Maggie Stiefvater
author of SINNER
We talk to bestselling teen writer Maggie Stiefvater about her latest novel, Sinner, and what it's been like spending so much time with the same characters.


After the Shiver trilogy, Cole and Isabel reunite in Los Angeles.

Cole St. Clair has returned to California and his music career. He’s teamed up with an Internet reality TV producer, Baby North, to star in a Web show ostensibly about the making of his new album. Baby’s a life destroyer who specializes in train wrecks—everyone is hoping to watch the now-clean Cole relapse into drugs, debauchery and self-destruction. Antagonist Baby is willing to engineer things if that’s what it takes to create good television. Meanwhile, ice queen Isabel is living with her mother, divorced aunt and awkward cousin while Isabel’s parents’ marriage enters the end stages of implosion. Her trust is fragile and her feelings toward Cole, complicated. Stiefvater is not overreliant on misunderstandings between the two narrators, as too many other romance writers are, instead opting for a believable, realistic portrayal of damaged people struggling to fit their quirks together in a relationship. The relationship between the richly drawn characters is the heart of the book—it is light on paranormal and wolf action. Cole and Isabel are both jerks, but they are jerks with hearts, and they keep up with each other’s witty banter. The ending wraps up a bit too neatly, but getting there is an absolute delight.

A spectacularly messy, emotionally oh-so-human romance. (Paranormal romance. 14 & up)

Recent Interviews

Jason Gay


November 17, 2015
LITTLE VICTORIES by Jason Gay In the 1990s, copies of Richard Carlson’s Don't Sweat the Small Stuff (and its many sequels) were seemingly everywhere, giving readers either the confidence to prioritize their stresses or despondence over the slender volume’s not addressing their particular set of problems. While not the first book of its kind, it kicked open the door for an industry of self-help, worry-reduction advice guides. In his first book, Little Victories, Wall Street Journal sports columnist Gay takes less of a guru approach, though he has drawn an audience of readers appreciative of reportage that balances insights with a droll, self-deprecating outlook. He occasionally focuses his columns on “the Rules” (of Thanksgiving family touch football, the gym, the office holiday party, etc.), which started as a genial poke in the eye at the proliferation of self-help books and, over time, came to explore actual advice “both practical and ridiculous” and “neither perfect nor universal.” The author admirably combines those elements in every piece in the book. View video >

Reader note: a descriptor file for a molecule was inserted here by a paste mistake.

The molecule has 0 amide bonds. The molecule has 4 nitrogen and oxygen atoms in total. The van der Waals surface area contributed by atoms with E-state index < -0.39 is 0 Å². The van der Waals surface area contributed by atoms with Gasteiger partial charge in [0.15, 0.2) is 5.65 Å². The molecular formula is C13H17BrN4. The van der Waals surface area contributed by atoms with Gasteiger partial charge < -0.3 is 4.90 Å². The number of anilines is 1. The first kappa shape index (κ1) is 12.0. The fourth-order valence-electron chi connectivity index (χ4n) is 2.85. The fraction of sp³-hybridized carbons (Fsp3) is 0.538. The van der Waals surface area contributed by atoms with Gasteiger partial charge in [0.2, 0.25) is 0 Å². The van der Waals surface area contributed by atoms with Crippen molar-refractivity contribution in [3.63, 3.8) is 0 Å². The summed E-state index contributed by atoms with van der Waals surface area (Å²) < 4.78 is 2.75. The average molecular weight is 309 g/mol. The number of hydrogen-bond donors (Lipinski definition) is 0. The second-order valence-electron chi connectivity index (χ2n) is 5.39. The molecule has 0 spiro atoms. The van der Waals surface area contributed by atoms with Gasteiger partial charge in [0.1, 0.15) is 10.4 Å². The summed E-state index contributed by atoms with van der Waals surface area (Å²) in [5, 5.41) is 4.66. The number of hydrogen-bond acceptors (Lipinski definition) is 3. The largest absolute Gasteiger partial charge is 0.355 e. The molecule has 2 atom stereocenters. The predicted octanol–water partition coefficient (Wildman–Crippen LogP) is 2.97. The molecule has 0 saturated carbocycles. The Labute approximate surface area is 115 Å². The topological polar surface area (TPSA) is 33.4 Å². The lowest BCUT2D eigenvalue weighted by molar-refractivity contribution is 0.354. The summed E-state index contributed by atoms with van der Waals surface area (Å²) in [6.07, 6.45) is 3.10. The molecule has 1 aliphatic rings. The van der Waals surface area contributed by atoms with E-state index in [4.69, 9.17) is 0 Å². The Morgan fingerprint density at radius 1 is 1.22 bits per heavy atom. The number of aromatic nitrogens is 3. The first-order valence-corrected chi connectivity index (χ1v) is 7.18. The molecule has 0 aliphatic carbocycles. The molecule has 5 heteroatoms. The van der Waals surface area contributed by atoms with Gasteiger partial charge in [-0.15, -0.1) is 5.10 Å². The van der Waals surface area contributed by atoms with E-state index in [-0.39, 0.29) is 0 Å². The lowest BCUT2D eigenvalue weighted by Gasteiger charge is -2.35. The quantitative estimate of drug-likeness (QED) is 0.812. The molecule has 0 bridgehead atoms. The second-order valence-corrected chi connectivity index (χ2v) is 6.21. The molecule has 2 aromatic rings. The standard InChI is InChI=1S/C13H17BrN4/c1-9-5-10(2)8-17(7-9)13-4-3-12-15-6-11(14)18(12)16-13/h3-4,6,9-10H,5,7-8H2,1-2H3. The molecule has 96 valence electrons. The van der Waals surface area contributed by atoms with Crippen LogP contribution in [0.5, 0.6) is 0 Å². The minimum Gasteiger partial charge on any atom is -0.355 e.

Rajiv Chandrasekaran


November 10, 2015
FOR LOVE OF COUNTRY by Howard Schultz In For Love of Country, Starbucks CEO Howard Schultz and National Book Award nominee Rajiv Chandrasekaran honor acts of uncommon valor in Iraq and Afghanistan, including an army sergeant who runs into a hail of gunfire to protect his comrades; two marines who chose to stand and defend their outpost from an oncoming truck bomb; and a 60-year-old doctor who joined the navy after his son was killed at war, saving dozens of lives during his service. We also see how veterans turn their leadership skills into community-building initiatives once they return home: former soldiers who aid residents in rebuilding after natural disasters; an infantry officer who trades in a Pentagon job to teach in an inner-city neighborhood; the spouse of a severely injured soldier assisting families in similar positions. These powerful, unforgettable stories demonstrate just how indebted we are to those who protect us and what they have to offer our nation when their military service is over. View video >

Upcoming Kirkus Interviews

December 8, 2015
Laura Lane and Angela Spera